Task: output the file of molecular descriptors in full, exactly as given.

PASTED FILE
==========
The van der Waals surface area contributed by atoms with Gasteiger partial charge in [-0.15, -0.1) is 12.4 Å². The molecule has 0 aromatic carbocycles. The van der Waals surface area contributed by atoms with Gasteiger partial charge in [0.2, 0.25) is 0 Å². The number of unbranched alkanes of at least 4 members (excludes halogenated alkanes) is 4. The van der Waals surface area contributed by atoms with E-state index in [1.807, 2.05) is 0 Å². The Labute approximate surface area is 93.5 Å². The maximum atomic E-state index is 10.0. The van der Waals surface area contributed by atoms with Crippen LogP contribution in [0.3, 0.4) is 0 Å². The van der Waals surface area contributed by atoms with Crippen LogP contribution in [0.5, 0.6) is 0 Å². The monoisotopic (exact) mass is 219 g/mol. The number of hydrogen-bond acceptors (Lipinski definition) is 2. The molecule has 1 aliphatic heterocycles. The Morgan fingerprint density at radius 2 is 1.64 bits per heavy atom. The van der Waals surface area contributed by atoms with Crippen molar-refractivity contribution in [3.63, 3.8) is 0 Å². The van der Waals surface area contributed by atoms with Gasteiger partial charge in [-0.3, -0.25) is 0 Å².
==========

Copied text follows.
The van der Waals surface area contributed by atoms with Gasteiger partial charge in [-0.15, -0.1) is 12.4 Å². The molecule has 0 aromatic carbocycles. The van der Waals surface area contributed by atoms with Gasteiger partial charge in [0.2, 0.25) is 0 Å². The number of unbranched alkanes of at least 4 members (excludes halogenated alkanes) is 4. The van der Waals surface area contributed by atoms with E-state index in [1.807, 2.05) is 0 Å². The Labute approximate surface area is 93.5 Å². The maximum atomic E-state index is 10.0. The van der Waals surface area contributed by atoms with Crippen LogP contribution in [0.3, 0.4) is 0 Å². The van der Waals surface area contributed by atoms with Crippen LogP contribution in [0.5, 0.6) is 0 Å². The monoisotopic (exact) mass is 219 g/mol. The number of hydrogen-bond acceptors (Lipinski definition) is 2. The molecule has 1 aliphatic heterocycles. The Morgan fingerprint density at radius 2 is 1.64 bits per heavy atom. The van der Waals surface area contributed by atoms with Crippen molar-refractivity contribution in [3.63, 3.8) is 0 Å². The van der Waals surface area contributed by atoms with Gasteiger partial charge in [-0.3, -0.25) is 0 Å².